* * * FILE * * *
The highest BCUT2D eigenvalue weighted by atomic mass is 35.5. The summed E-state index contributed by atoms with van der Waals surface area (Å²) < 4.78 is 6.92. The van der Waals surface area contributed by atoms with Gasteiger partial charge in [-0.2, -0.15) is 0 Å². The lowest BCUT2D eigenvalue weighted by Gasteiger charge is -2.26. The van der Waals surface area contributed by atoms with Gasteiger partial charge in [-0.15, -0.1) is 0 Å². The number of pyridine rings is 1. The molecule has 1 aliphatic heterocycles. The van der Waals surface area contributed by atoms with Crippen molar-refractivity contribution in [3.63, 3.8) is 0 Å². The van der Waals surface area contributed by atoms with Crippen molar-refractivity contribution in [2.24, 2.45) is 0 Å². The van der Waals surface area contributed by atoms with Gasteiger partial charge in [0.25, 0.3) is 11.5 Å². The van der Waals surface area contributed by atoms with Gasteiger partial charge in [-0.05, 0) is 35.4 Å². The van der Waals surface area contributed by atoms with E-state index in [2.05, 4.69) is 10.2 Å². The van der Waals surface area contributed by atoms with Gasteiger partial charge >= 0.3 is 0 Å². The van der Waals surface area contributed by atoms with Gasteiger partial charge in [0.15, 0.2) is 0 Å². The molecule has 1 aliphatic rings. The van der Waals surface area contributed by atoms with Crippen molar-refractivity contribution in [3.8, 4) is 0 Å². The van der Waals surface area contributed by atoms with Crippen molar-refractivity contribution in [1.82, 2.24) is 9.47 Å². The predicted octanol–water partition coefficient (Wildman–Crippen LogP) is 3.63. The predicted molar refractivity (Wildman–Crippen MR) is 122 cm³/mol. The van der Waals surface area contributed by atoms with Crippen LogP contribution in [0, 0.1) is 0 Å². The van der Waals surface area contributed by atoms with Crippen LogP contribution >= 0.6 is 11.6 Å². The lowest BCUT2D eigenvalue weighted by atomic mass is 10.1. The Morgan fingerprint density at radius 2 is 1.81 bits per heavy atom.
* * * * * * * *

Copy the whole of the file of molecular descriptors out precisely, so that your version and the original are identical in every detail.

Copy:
The highest BCUT2D eigenvalue weighted by atomic mass is 35.5. The summed E-state index contributed by atoms with van der Waals surface area (Å²) < 4.78 is 6.92. The van der Waals surface area contributed by atoms with Gasteiger partial charge in [-0.2, -0.15) is 0 Å². The lowest BCUT2D eigenvalue weighted by Gasteiger charge is -2.26. The van der Waals surface area contributed by atoms with Gasteiger partial charge in [-0.15, -0.1) is 0 Å². The number of pyridine rings is 1. The molecule has 1 aliphatic heterocycles. The van der Waals surface area contributed by atoms with Crippen molar-refractivity contribution in [3.63, 3.8) is 0 Å². The van der Waals surface area contributed by atoms with Crippen molar-refractivity contribution in [2.24, 2.45) is 0 Å². The van der Waals surface area contributed by atoms with Gasteiger partial charge in [0.25, 0.3) is 11.5 Å². The van der Waals surface area contributed by atoms with Gasteiger partial charge in [-0.05, 0) is 35.4 Å². The van der Waals surface area contributed by atoms with E-state index in [2.05, 4.69) is 10.2 Å². The van der Waals surface area contributed by atoms with Gasteiger partial charge >= 0.3 is 0 Å². The van der Waals surface area contributed by atoms with Gasteiger partial charge in [0.15, 0.2) is 0 Å². The molecule has 1 aliphatic rings. The van der Waals surface area contributed by atoms with Crippen molar-refractivity contribution in [3.8, 4) is 0 Å². The van der Waals surface area contributed by atoms with Crippen molar-refractivity contribution in [1.82, 2.24) is 9.47 Å². The predicted octanol–water partition coefficient (Wildman–Crippen LogP) is 3.63. The predicted molar refractivity (Wildman–Crippen MR) is 122 cm³/mol. The van der Waals surface area contributed by atoms with Crippen LogP contribution in [0, 0.1) is 0 Å². The van der Waals surface area contributed by atoms with Crippen LogP contribution >= 0.6 is 11.6 Å². The lowest BCUT2D eigenvalue weighted by atomic mass is 10.1. The Morgan fingerprint density at radius 2 is 1.81 bits per heavy atom.